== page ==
She lives in Karfiguela village in Burkina Faso. For the past five years she has worked as a commuunity volunteer distributing medication in her local area, a job she says she loves.
“What really makes me happy in this work is that it is helping to prevent people from catching the disease,” she explains.
After being trained by Sightsavers staff, Mariam has the knowledge and the ability to protect her fellow villagers from river blindness.
This devastating disease can cause itching that’s so intense, people often scratch their skin so hard it leaves scars. If left untreated, river blindness can eventually lead to irreversible sight loss.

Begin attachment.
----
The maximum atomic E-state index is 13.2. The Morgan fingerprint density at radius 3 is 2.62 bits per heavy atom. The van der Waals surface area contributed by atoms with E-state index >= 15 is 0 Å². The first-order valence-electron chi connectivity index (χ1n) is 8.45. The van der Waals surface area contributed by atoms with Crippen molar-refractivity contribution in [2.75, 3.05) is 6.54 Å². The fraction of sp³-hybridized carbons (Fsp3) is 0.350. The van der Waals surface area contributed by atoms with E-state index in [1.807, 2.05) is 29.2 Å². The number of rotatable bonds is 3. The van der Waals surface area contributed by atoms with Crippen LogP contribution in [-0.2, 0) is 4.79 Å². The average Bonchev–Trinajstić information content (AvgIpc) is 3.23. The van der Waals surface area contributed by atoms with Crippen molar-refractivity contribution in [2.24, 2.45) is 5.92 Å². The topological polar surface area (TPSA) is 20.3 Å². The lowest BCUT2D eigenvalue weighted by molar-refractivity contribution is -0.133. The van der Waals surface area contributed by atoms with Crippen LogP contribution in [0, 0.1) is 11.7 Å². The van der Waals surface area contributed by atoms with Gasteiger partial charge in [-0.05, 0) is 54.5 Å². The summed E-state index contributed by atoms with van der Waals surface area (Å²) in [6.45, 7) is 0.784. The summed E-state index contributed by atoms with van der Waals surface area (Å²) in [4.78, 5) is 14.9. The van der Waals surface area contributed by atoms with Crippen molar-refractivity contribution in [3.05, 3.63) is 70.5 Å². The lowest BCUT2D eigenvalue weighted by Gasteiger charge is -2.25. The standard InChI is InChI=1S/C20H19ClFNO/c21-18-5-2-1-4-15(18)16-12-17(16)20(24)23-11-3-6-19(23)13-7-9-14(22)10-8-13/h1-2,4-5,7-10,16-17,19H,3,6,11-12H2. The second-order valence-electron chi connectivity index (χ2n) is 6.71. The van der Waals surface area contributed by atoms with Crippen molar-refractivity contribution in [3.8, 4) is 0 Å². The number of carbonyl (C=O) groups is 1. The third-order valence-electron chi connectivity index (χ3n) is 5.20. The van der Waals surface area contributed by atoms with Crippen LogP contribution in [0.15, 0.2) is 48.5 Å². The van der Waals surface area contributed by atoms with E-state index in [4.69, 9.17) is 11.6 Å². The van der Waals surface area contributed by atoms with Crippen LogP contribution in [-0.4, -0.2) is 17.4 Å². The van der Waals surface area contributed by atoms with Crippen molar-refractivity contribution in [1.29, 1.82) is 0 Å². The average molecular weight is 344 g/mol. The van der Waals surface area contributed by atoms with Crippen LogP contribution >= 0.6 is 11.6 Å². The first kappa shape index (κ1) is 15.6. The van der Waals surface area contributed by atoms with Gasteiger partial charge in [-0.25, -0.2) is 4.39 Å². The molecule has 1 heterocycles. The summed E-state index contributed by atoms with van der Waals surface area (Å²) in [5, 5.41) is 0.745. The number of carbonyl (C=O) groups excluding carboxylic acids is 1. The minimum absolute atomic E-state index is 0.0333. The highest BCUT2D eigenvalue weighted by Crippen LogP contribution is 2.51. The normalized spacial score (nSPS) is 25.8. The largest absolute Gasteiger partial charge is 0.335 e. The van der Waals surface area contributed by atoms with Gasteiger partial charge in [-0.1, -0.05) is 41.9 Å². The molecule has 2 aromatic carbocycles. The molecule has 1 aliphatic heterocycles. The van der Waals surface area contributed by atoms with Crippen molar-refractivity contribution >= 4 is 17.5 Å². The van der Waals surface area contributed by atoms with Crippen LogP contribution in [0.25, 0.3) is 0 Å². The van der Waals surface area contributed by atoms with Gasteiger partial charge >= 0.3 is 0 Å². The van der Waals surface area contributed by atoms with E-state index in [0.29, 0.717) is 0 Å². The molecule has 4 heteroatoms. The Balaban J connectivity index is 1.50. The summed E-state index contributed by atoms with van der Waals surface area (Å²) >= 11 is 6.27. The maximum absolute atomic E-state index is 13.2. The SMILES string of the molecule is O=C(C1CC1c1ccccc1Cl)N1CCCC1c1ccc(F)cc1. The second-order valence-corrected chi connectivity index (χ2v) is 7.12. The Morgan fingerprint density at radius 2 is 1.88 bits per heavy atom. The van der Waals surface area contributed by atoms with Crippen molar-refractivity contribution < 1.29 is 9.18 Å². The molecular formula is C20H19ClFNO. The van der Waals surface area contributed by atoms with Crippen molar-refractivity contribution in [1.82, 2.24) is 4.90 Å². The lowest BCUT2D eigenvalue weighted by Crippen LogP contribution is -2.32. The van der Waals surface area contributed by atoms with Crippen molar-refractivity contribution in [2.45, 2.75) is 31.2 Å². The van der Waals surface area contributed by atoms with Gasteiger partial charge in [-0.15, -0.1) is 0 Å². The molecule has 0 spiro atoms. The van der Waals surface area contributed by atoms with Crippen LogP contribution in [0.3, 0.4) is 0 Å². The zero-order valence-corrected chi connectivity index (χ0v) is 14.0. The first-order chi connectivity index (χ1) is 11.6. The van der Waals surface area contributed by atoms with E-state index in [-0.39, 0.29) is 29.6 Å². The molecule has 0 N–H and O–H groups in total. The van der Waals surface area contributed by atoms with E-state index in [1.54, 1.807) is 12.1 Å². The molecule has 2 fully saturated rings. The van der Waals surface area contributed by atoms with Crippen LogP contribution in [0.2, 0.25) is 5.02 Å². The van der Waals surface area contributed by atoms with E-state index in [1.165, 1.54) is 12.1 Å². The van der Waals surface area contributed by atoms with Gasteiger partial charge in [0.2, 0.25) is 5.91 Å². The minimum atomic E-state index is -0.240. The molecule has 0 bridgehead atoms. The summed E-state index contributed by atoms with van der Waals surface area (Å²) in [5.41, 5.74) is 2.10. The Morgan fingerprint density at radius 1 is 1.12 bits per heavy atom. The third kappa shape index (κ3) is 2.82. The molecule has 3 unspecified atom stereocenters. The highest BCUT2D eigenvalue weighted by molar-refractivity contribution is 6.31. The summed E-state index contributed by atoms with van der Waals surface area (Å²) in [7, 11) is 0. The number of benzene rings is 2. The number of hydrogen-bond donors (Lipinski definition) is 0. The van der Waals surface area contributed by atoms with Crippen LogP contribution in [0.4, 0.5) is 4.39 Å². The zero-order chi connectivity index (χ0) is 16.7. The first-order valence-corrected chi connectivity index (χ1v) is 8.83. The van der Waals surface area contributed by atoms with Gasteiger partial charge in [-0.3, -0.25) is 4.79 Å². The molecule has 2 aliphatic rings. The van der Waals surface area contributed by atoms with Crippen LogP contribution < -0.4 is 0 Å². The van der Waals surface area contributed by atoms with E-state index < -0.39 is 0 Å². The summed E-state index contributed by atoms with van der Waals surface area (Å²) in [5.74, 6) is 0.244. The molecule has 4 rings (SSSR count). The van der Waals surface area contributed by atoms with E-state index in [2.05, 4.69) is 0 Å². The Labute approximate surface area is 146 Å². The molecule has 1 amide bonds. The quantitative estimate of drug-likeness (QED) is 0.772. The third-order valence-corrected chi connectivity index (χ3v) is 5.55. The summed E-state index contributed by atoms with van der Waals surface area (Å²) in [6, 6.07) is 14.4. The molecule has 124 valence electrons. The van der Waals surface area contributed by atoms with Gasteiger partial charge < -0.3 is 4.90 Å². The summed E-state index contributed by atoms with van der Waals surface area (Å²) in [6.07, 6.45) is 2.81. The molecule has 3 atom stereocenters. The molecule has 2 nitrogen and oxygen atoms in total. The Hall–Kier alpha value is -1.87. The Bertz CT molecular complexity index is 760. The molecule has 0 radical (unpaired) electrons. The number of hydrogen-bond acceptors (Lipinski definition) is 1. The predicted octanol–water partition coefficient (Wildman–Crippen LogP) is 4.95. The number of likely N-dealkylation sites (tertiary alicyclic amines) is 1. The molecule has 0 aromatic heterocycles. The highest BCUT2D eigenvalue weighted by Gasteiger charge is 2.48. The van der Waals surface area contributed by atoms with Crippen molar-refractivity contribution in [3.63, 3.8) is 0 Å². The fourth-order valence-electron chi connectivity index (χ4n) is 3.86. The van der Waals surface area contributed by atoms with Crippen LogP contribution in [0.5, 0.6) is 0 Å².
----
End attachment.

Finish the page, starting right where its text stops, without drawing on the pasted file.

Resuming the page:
“We meet family members and tell them the reason why they have to take these drugs,” Mariam explains. “Then we measure them against a dose pole, and according to the colour they match, we give them the medicine.”
In many rural areas, such as Mariam’s village, contracting a disease like river blindness doesn’t just affect the patient – it can affect their whole family. Without treatment, and without health workers such as Mariam to distribute the medication, children can be forced to drop out of school to support their blind parents, meaning they miss out on an education. What’s worse is they can still be at risk of catching river blindness themselves.
“Eyesight is important because if you don’t have sight, this really will disturb your work in many ways,” Mariam tells us. “This is a serious problem that you can face.”